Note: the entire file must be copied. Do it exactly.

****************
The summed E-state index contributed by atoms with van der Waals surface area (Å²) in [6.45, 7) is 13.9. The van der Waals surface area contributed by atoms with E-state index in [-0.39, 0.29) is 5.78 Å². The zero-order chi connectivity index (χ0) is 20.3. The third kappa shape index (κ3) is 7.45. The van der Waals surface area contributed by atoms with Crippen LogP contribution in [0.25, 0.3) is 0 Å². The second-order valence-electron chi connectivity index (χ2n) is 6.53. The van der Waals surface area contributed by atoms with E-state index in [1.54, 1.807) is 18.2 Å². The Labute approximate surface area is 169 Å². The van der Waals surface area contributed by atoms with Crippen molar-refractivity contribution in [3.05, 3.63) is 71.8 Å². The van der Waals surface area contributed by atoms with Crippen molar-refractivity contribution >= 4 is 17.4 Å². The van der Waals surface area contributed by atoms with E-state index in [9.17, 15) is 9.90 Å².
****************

The summed E-state index contributed by atoms with van der Waals surface area (Å²) in [6.45, 7) is 13.9. The van der Waals surface area contributed by atoms with E-state index in [-0.39, 0.29) is 5.78 Å². The zero-order chi connectivity index (χ0) is 20.3. The third kappa shape index (κ3) is 7.45. The van der Waals surface area contributed by atoms with Crippen LogP contribution in [0.25, 0.3) is 0 Å². The second-order valence-electron chi connectivity index (χ2n) is 6.53. The van der Waals surface area contributed by atoms with E-state index in [1.54, 1.807) is 18.2 Å². The Labute approximate surface area is 169 Å². The van der Waals surface area contributed by atoms with Crippen molar-refractivity contribution in [3.05, 3.63) is 71.8 Å². The van der Waals surface area contributed by atoms with Crippen molar-refractivity contribution >= 4 is 17.4 Å². The van der Waals surface area contributed by atoms with E-state index in [9.17, 15) is 9.90 Å².